to come to the account of the promised “" a passenger, has favoured us with the and expected victories, and, in doing this, following grateful information, which 'very little time was lost. On the 10th " " was communicated to him by Colonel instant, the important news was announced Fagan, on the authority of Colonel to the public, through the channel of the “ Trant, governor of the place. On the news-papers, but especially the COURIER, “ 25th ult. six leagues from Ciudad Rod. in the following words: Intelligence "-"rigo, Lord Wellington defeated the of the highest importance, has been brought ““ French army under Marmont and kill“ to Liverpool by a vessel from Oporto. « ed and took prisoners 20,000 men.". “The following is the account from Li. This was accompanied with a column and “ verpool : Liverpool, October 8. The a half of observations in the Courier, tho v.4. Briton, Ward, is arrived at Hoylake jet of which was, that the news was likely “ from Oporto, sailed from thence the to be true. Every thing was here said that ““ 2d instant; reports that an account the writer could think of calculated to "" was received there just as they sailed, make the public believe the news to be “ that a general engagement had taken true. He went into reasoning to show

place on the 25th or 26th September, that, if the French advanced for the re" " between the British army under Lord lief of Rodrigo, it was not only reasonable

Wellington, and the French army, in to suppose that a battle must take place, «« « which the latter were defeated with but, that it would be his duty to fight them ““ great loss, and was driven six leagues in opposition to such an enterprize. This " " beyond Ciudad Rodrigo."-In addi- was acting a friendly part towards him with " tion to the above letter we have received a vengeance! The passage I allude to “ the following from the respectable Pro was in these words : Taking all these “ prietor of the Liverpool Advertiser : “ circumstances into our consideration;

Liverpool, October 8. Sır, The brig“ hearing, from previous accounts, that *“ Briton, Captain Ward, has just arriv “ Marmont was on the advance, and a «« « ed here, in five days from Oporto, convoy coming from Salamanca; hav

bringing a Mr. James Welsh, of this "ing no reason to beliede that Lord Welling"“ town, passenger, who gives the fol. ton had INVESTED Ciudad Rodrigo «« « lowing account, which he received “ MERELY TO RETIRE THE MO“ from Colonel Fagan, who obtained it “ MENT MARMONT ADVANCED; 164 « from Colonel Trant, Governor of that « an advance which it was of NO USE "" place: Lord Wellington has had a bat " TO PRODUCE IF WE DID NOT «« tle with the French, and has killed and “ FIGHT HIM; finding from reports at «.« taken prisoners 20,000 of the enemy.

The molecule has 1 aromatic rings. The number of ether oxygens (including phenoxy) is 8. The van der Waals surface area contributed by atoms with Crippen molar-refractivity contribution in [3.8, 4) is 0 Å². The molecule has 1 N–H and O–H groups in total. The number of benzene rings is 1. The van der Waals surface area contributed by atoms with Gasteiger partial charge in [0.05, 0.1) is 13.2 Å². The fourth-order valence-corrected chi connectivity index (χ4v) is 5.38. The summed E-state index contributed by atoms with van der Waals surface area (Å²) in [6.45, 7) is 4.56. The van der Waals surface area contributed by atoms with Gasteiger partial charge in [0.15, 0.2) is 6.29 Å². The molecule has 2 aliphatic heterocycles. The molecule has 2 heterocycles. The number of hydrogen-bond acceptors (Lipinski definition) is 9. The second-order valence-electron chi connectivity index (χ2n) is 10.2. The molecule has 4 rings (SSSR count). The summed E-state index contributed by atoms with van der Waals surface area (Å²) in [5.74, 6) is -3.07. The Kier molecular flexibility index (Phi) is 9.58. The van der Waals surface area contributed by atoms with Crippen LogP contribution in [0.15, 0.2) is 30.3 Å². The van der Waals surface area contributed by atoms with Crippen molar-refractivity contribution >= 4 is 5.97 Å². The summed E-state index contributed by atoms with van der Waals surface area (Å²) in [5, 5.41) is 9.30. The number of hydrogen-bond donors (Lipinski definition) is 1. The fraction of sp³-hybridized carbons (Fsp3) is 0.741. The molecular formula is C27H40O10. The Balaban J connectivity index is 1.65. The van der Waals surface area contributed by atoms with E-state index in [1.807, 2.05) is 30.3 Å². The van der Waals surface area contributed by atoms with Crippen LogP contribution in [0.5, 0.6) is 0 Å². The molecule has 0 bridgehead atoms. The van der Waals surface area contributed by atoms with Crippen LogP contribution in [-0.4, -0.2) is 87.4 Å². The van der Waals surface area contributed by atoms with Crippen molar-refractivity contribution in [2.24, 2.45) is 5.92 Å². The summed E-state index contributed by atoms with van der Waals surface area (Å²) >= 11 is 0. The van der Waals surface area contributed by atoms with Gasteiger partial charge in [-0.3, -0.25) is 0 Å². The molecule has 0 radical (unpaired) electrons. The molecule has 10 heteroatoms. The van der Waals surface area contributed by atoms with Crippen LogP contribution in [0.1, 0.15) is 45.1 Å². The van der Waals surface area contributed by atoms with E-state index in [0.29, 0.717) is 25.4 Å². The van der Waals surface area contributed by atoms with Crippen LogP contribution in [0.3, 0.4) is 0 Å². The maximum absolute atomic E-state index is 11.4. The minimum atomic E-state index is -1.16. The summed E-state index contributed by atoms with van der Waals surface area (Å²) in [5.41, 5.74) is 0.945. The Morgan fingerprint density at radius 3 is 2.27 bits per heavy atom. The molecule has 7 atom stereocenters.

“ Lisbon that a battle was expected; and “ “ The battle was fought five days before " last of all receiving from Oporto an ac" ".about' six leagues from Ciudad Rod “ count that a battle had been fought, and

rigo. Captain Ward further says that “ that accounts brought by the Captain “" the account came to Oporto on Thurs." of a British vessel, and by a passenger

day morning last, just before he sailed, " in that vessel, an inhabitant of Liver. "" and was fully believed by the inha “ pool, who SOLEMNLY DECLARES, o os bitants there, who were rejoicing on the

" that he had it FROM A BRITISH " " occasion I think the account will “ OFFICER, WHOSE VERACITY IT

prove true, though possibly not to “ WERE IMPOSSIBLE TO QUES. «« ihe extent. I am, Gentlemen, yours, TION; taking all these circumstances “ “ &c. THOMAS,BILLINGE.” -This o into consideration, we have no doubt that was the first publication upon the subject. " the intelligence is correct. The statement The Courier adds a paragraph of its own, “ of the enemy's loss


be exaggeratin which the truth of the news is insisted ed; the account may not be correct to upon. Truh! why, after such solemnity " the extent, but that a battle has been of statement, who, that did not know these fought, and our arms been successful, people, could have wanted any thing ir. we repeat, we have no doubt." This confirmation of what had been said i. was not only inculcating a belief in the On the next day, the 11th instant, the news; but, in his eagerness to inculcate former accounts were backed up by the such belief, the writer reasons in a way following: Liverpool, October 9. completely to commit, as far as he is able, “ DEFEAT OF MARMONT.-The the reputation of the General, wbose " " Briton, Ward, arrived here yesterday praises it is his main object to sing forth ." from Oporto in six days, Mr. Welsb, in the promulgation of this news. -02